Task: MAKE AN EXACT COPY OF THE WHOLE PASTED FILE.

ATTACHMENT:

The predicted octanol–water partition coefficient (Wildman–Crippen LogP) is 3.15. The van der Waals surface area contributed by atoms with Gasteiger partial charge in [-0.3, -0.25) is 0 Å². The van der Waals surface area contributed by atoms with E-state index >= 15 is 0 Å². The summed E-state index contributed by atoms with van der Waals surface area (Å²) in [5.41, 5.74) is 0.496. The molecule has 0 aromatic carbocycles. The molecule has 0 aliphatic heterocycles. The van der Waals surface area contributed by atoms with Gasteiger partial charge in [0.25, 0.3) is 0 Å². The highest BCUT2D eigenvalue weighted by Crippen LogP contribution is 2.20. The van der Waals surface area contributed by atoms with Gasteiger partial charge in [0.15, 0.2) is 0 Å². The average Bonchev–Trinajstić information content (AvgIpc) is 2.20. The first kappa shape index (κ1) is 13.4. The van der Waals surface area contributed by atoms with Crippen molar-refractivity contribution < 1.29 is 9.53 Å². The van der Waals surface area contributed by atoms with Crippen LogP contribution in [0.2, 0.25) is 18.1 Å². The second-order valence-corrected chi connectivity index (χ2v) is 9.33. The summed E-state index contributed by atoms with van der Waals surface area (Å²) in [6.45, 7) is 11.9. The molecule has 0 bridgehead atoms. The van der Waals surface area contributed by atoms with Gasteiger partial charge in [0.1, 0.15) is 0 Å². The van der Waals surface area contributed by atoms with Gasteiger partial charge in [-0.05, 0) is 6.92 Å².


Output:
The predicted octanol–water partition coefficient (Wildman–Crippen LogP) is 3.15. The van der Waals surface area contributed by atoms with Gasteiger partial charge in [-0.3, -0.25) is 0 Å². The van der Waals surface area contributed by atoms with E-state index >= 15 is 0 Å². The summed E-state index contributed by atoms with van der Waals surface area (Å²) in [5.41, 5.74) is 0.496. The molecule has 0 aromatic carbocycles. The molecule has 0 aliphatic heterocycles. The van der Waals surface area contributed by atoms with Gasteiger partial charge in [0.25, 0.3) is 0 Å². The highest BCUT2D eigenvalue weighted by Crippen LogP contribution is 2.20. The van der Waals surface area contributed by atoms with Gasteiger partial charge in [0.15, 0.2) is 0 Å². The average Bonchev–Trinajstić information content (AvgIpc) is 2.20. The first kappa shape index (κ1) is 13.4. The van der Waals surface area contributed by atoms with Crippen molar-refractivity contribution < 1.29 is 9.53 Å². The van der Waals surface area contributed by atoms with Crippen LogP contribution in [0.2, 0.25) is 18.1 Å². The second-order valence-corrected chi connectivity index (χ2v) is 9.33. The summed E-state index contributed by atoms with van der Waals surface area (Å²) in [6.45, 7) is 11.9. The molecule has 0 bridgehead atoms. The van der Waals surface area contributed by atoms with Gasteiger partial charge in [0.1, 0.15) is 0 Å². The van der Waals surface area contributed by atoms with Gasteiger partial charge in [-0.05, 0) is 6.92 Å².